A well-known international peace activist is persona-non-grata in Israel.
Israel has expelled Irish Nobel Peace Prize laureate Mairead Corrigan Maguire because she participated in the aid flotilla that tried to break the Gaza blockade four months ago. Nine pro-Palestinian activists were killed when Israeli commandos raided the ships, sparking international outrage.
Israel described the flotilla as a provocation, and after the incident, Maguire was deported and barred from entering the country. But she defied the ban, arriving in Israel last week for a meeting of Israeli and Palestinian activists. She was immediately detained at the airport.
Maguire, who is 66, said her visit was not a threat. "I come to support all those who are working for peace and reconciliation," she said.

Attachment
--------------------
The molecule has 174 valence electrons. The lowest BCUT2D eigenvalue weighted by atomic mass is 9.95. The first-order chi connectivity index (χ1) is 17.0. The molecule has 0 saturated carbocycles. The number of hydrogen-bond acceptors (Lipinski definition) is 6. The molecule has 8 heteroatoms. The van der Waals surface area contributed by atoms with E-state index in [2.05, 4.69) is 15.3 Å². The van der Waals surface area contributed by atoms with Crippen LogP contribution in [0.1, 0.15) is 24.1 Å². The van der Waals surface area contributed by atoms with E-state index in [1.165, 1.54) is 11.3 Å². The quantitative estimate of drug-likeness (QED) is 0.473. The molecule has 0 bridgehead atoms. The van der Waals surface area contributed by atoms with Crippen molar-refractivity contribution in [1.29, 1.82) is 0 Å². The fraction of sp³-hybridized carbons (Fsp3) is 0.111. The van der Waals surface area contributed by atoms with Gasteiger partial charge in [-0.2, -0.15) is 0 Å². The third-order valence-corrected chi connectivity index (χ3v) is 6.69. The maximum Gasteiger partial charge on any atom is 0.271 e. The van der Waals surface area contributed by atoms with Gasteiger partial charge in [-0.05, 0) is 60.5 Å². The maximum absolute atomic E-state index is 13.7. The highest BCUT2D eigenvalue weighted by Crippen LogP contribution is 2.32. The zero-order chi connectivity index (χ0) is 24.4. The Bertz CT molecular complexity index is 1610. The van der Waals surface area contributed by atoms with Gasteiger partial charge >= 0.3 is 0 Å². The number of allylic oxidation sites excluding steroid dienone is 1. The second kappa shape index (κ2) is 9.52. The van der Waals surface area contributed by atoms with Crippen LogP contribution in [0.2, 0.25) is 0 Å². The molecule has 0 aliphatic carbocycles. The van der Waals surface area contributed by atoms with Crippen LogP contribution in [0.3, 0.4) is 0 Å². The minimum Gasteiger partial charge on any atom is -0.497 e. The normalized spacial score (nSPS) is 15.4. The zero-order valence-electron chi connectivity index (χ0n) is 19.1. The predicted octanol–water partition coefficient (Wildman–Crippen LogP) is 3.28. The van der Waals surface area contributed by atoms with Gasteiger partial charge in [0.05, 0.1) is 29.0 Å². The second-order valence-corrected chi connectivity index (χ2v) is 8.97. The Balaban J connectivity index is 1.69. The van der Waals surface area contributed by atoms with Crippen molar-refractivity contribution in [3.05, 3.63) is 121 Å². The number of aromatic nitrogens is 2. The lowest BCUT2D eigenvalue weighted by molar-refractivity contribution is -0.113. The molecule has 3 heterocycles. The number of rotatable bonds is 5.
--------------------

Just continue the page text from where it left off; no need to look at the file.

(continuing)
Maguire won the Nobel Peace Prize in 1976 for her efforts to end sectarian violence in Northern Ireland. In recent years, she has turned her attention to the Palestinian cause and has been an outspoken critic of Israel.
At her deportation hearing in the Supreme Court in Jerusalem, she infuriated judges by accusing Israel of being an apartheid state.
"There will be peace in this country, I believe it, but only after Israel ends apartheid and the ethnic cleansing of the Palestinian people," she stated.
A judge replied that there is no place in the high court for "propaganda."
The court rejected Maguire's petition, saying she "took the law into her own hands" by defying the deportation order. Under the ban, she is not allowed to enter Israel for the next 10 years.